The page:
Crete #10 Matala (or the effects of mass tourism)

Leaving the Palace of Phaistos, following the route towards the coast, a 15′ drive leads to another legendary place: Matala Bay with its wide sandy beach, crystal clear waters and the world famous cliff with its neolithic caves.

Matala was the port of Phaistos in the Minoan period. Legend has it,  that when Zeus transformed into a white bull and abducted princess Europa – who later gave her name to our ”Old Continent” – he carried her on his back and swam all the way from Phoenicia to Matala. Here, Zeus revealed his true identity and Europa bore his three sons: Minos, Rhadamanthus, and Sarpedon.

But, for all its romance and godliness, this story is not  why Matala became a modern legend. Rather, it owes its fame to those free-spirited young things in their quest for the unconventional; freedom; love & happiness – the hippies.

They made homes out of the caves, they formed a community, the beach was their paradise – that was the intoxicating ’60s.

Reality started hitting in the darker ’70s. The hippies were not allowed to live in the caves anymore but could camp on the beach and visit them during daylight. They were eventually driven away by the conservative military junta, backed up by the church.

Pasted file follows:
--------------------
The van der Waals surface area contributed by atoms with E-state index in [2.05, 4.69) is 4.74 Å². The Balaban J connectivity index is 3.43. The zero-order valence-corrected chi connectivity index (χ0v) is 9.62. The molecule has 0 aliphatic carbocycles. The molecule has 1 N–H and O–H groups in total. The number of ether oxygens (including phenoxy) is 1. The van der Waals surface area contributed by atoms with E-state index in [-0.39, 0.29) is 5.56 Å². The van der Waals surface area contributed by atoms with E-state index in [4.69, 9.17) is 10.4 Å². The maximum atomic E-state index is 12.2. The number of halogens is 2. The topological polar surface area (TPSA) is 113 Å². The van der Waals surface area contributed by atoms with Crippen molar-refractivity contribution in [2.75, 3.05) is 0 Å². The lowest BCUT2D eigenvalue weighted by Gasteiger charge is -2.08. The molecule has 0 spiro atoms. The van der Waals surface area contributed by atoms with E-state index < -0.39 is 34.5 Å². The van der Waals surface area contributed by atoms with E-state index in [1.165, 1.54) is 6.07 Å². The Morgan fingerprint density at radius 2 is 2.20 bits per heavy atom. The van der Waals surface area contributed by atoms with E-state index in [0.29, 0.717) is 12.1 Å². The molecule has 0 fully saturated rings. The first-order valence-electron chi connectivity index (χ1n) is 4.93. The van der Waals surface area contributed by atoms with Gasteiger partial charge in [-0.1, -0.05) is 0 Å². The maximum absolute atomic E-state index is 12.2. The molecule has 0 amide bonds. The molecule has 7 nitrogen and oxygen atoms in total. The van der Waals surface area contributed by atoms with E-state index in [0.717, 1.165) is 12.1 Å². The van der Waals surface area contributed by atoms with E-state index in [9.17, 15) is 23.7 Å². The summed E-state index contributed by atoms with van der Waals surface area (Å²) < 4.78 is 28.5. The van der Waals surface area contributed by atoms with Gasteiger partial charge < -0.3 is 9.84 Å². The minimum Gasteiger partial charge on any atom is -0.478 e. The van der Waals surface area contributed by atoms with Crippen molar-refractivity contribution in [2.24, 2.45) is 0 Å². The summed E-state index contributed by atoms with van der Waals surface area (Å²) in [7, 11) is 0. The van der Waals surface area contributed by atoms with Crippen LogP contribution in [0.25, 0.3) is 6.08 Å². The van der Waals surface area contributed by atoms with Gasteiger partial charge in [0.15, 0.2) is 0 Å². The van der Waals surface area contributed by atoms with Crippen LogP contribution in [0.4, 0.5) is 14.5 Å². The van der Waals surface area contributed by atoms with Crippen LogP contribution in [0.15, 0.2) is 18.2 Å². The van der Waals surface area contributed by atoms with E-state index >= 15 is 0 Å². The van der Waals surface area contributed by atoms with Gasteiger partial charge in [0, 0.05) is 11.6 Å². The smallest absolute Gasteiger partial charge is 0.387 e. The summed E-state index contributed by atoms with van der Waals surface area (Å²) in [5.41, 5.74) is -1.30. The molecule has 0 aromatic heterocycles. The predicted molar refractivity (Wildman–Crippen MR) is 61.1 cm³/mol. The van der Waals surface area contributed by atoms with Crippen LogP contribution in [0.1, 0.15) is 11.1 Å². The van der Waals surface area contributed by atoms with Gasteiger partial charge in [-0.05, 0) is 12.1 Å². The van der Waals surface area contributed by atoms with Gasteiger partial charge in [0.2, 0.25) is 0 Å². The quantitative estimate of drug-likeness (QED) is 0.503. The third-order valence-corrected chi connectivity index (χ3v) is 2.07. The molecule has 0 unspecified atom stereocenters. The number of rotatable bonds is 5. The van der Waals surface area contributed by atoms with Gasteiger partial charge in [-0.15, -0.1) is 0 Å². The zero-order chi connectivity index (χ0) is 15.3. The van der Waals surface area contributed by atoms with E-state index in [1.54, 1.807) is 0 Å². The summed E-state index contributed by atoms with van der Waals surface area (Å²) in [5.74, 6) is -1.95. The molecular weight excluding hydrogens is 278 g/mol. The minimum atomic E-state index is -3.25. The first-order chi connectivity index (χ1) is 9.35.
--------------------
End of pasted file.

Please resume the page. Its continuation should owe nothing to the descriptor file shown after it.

Then came the ’80s and the place was rediscovered by the locals who realised its touristic potential. Thus Matala became a village, complete with tourist accommodation, shops, super markets. And busloads of tourists.

Today, part of the beach became a huge parking lot; on the south, it is completely surrounded by tavernas and cafes; on the north, the once free caves are now a site of historical interest, their entrance fenced off and a ticket booth placed in front.

There is nothing natural, picturesque or even remotely attractive about Matala today, besides its history; like so many others all over Greece, the place has become a massive tourist machine cashing in on its past, apparently oblivious to the disastrous effects brought about by mass tourism.

See Matala then (taken from a website with stories of young people that visited Matala in the sixties and seventies – these are Kim’s photos from ’76-’77) :




And now – our photos:











Matala, 06 July 2015